• Doesn’t need to instantiate an ActiveRecord::Relation object

  • Doesn’t render any partials

  • Only needs to check the cache for a single key

The only downside, of course, is that the cache needs to be manually expired - but that’s, what, 5 lines in an observer?

post_observer.rb

  1. class PostObserver < ActiveRecord::Observer

  2. def after_save(post)

  3. ActionController::Base.new.expire_fragment "views/recent_posts"
    
  4. end

  5. end

Of course, if you have a lot of places where this object is being represented, you’d have to expire several fragments. But, with redis, you can take advantage of sets and smembers to do that.

auto expiring keys also require extra writing to the database to update associated objects (such as a Blog) when a Post is saved.

So - thoughts?

As a side note, I realize that you wouldn’t be instantiating an ActiveRecord::Relation object in a view, but I used that as an example of how you can defer loading almost anything until there is a cache miss.

[snip]

Line 1 will perform a database query no matter what, on every page load. It also requires several hits to the cache database to check for every blog’s cache_key.

If any post in a blog is updated, that block will be required to render the post partial 5 times, no matter what. It will also have to fire off a query to the database to retrieve those 5 posts. At this point - with the 5 posts loaded in to memory, and the partials being rendered anyways - what is really the performance difference between fetching the HTML fragment for that post from cache, or just rendering the partial as usual? My guess is that it’s negligible, but I hope that I am wrong.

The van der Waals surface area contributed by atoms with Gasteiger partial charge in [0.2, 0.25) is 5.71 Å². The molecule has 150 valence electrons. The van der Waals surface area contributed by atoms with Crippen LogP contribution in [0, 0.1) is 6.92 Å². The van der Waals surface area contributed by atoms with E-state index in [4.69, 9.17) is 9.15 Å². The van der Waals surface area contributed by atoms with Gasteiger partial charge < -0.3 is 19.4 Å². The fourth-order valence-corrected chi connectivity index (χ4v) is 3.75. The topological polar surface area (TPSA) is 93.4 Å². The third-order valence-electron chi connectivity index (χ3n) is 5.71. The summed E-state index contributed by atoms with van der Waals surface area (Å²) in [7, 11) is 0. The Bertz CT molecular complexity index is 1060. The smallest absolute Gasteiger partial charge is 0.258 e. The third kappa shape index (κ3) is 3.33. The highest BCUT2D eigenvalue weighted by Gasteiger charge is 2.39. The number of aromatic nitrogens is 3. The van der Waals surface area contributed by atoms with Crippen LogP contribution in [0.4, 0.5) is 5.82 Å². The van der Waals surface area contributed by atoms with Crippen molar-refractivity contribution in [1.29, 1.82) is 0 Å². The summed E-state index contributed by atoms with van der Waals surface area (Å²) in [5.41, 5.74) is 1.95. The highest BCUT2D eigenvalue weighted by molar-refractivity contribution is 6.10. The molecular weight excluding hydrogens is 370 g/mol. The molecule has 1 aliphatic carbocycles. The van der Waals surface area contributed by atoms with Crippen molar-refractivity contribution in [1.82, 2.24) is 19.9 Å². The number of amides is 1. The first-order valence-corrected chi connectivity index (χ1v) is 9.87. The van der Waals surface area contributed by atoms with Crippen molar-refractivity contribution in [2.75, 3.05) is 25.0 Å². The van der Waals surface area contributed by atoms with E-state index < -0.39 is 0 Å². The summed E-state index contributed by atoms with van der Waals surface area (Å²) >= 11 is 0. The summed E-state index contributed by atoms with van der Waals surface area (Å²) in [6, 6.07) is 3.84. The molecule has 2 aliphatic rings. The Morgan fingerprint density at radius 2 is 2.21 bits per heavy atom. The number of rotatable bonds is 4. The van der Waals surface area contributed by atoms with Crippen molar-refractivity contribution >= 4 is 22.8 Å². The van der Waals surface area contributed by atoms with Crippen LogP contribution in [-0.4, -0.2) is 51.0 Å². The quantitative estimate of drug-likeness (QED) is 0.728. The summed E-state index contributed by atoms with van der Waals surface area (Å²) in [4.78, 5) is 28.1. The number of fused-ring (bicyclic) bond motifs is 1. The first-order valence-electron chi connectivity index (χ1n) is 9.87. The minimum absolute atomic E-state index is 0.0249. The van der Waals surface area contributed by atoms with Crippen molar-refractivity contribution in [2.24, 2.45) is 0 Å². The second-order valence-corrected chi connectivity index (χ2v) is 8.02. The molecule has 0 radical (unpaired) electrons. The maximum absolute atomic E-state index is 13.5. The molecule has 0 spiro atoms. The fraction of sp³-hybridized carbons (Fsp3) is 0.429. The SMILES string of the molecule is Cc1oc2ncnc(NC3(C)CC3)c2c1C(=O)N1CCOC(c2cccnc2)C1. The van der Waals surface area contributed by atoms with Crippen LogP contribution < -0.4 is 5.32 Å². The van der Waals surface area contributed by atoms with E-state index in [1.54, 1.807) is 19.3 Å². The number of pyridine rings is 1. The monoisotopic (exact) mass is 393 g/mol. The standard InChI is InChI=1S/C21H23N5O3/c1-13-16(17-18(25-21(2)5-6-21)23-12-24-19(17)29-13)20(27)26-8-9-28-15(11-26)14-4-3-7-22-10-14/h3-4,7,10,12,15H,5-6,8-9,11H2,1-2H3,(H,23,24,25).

Why guess - benchmark it. It will certainly depend on the complexity of what’s going on inside your partials

[snip]

This method (on cache hit):

  • Will not perform any database queries
  • Doesn’t need to instantiate an ActiveRecord::Relation object
  • Doesn’t render any partials
  • Only needs to check the cache for a single key

The only downside, of course, is that the cache needs to be manually expired - but that’s, what, 5 lines in an observer?

post_observer.rb

  1. class PostObserver < ActiveRecord::Observer
  1. def after_save(post)
  1. ActionController::Base.new.expire_fragment "views/recent_posts"
    
  1. end
  1. end

Of course, if you have a lot of places where this object is being represented, you’d have to expire several fragments. But, with redis, you can take advantage of sets and smembers to do that.

auto expiring keys also require extra writing to the database to update associated objects (such as a Blog) when a Post is saved.

I think the main thrust of DHH’s post wasn’t “this is the absolutely fastest way of implementing caching” but “this is the easy way to cache stuff without screwing up cache expiration”, which I think is hard to perceive with a simple blog example. Sweeper and so on also get harder when you want to deal with fine grained caching. Say for example that in addition to what you’ve outlined above, there’s also a tags page for each post (which caches its content), a way for users to have a page of their favourite posts, a ‘featured posts section’. Now your 5 line post observer is getting quite complicated and has to know an awful lot about the structure of your site.

Fred